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Making a Difference. In His Own Words: Alan T. Brown

Alan T. Brown in Washington, DC

On January 2, 1988, I was in Martinique on vacation and I became caught in the undertow and my body was flipped over my head in the ocean floor and I broke C5 and C6 in my neck. I remember it vividly. I heard my neck snap and my body going numb. I was in the water for over 2 minutes before a few of my friends saw me and grabbed me out of the ocean and pulled me to safety.

I was airlifted off the beach and taken to the hospital in Martinique. They put my Halo on my head backwards so when the air ambulance came from Miami they had to unscrew it and then re-screw it into my head. I spent 6 1/2 weeks in the intensive care unit and had surgery on my 21st birthday. They implanted 11 screws into metal plates to my fifth and sixth vertebrae…what a great gift.

I struggle every day to do the things that came easily to me before my injury. I see so many families that are broken up by the injury and do not have the resources or the wherewithal to overcome the devastation around a spinal cord injury. All this led me to be involved with the Christopher & Dana Reeve Foundation.

The injury had changed my life in so many ways that is actually hard to explain. Everything changes; from how your brain works, to how you do daily tasks, and you look at everything differently. One of the hardest things I have to deal with is not being able to be a "typical" father to my two boys. It is very difficult to try to be a parent and live with a spinal cord injury every day, but it will not stop me. It's hard, but you always keep going. And in a strange way, although it’s hard to say, this injury got me on a path that is a better than where I was before my accident.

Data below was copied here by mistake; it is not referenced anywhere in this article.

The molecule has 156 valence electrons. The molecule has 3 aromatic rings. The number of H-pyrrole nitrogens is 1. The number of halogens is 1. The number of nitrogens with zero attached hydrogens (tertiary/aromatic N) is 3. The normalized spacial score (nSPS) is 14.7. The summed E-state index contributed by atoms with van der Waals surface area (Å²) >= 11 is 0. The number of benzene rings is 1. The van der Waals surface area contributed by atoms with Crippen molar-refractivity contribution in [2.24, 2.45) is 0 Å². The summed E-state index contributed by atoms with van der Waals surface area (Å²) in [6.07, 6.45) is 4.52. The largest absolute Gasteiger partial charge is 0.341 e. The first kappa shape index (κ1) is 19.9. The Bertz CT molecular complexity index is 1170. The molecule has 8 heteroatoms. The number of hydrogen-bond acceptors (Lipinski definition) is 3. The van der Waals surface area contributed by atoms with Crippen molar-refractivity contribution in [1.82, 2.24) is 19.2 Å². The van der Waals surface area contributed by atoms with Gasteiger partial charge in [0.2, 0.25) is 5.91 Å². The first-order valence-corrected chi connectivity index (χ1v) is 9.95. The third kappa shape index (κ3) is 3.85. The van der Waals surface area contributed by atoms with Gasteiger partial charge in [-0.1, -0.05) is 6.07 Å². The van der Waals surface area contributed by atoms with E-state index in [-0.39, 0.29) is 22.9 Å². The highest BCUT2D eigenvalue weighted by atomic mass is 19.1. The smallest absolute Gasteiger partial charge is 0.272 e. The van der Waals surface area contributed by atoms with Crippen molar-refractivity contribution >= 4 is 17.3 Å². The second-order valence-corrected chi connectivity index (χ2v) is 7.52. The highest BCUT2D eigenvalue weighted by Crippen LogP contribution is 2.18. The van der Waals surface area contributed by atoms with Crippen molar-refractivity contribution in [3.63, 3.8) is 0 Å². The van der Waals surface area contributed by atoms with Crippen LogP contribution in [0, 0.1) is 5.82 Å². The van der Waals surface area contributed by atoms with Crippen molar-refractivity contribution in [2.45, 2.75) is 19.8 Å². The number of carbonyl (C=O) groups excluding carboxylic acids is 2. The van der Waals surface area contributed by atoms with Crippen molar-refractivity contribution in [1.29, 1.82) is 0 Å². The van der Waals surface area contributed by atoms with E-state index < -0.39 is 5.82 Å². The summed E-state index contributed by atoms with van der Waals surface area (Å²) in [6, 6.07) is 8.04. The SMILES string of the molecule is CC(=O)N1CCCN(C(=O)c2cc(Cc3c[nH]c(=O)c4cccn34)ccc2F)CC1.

By chance, I met Congressman Ted Deutch at a Maroon Five and Train concert in West Palm Beach. While we were together before the show we started talking and we got on the conversation of my injury and my affiliation with the Christopher & Dana Reeve Foundation. Immediately, his eyes perked up and he wanted to know more about the organization and the issues important to me and to others living with a spinal cord injury. I took the opportunity to ask him if I could meet with him in his office to talk through all of these issues in more detail, and he agreed. When I met with him in his office, I was able to explain in detail the challenges for our population and how we need individuals like him to help us in Washington. We are now in the process of setting up a meeting with him and his staff in Washington!

When I said hello to Congressman Deutch at the concert, I wasn’t thinking about advocacy or the specific policy issues I know are important to our community. I simply wanted him to understand what my life is like with a spinal cord injury and how federal programs help me each and every day. And when he invited me to continue the conversation in his office, I realized that there is no way he or other Members of Congress will understand our issues unless they are either personally impacted or someone tells them. It is incumbent on each of us to make sure that our representatives in Washington are able to put a face on the federal programs we all depend on. And it can be as easy as a chance meeting or making a phone call to your Members office to set up a meeting.

The amount of time that I've been injured, over 23 years, I have had my share of struggles. I've had six surgeries, and undergo the constant battles with Medical and health issues. But I am still active and work on being a better person, being a parent, being a father, being a businessman and a friend. I know that my story is not unique. In fact, it is so similar to the people who I have met living with a spinal cord injury. It is so important that we all get out there and talk to Members of Congress and the public about our challenges as well as how we are working to remain as active members in our communities with the help of critical federal programs.

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Continue Christopher Reeve's LegacyPhoto by Timothy Greenfield-Sanders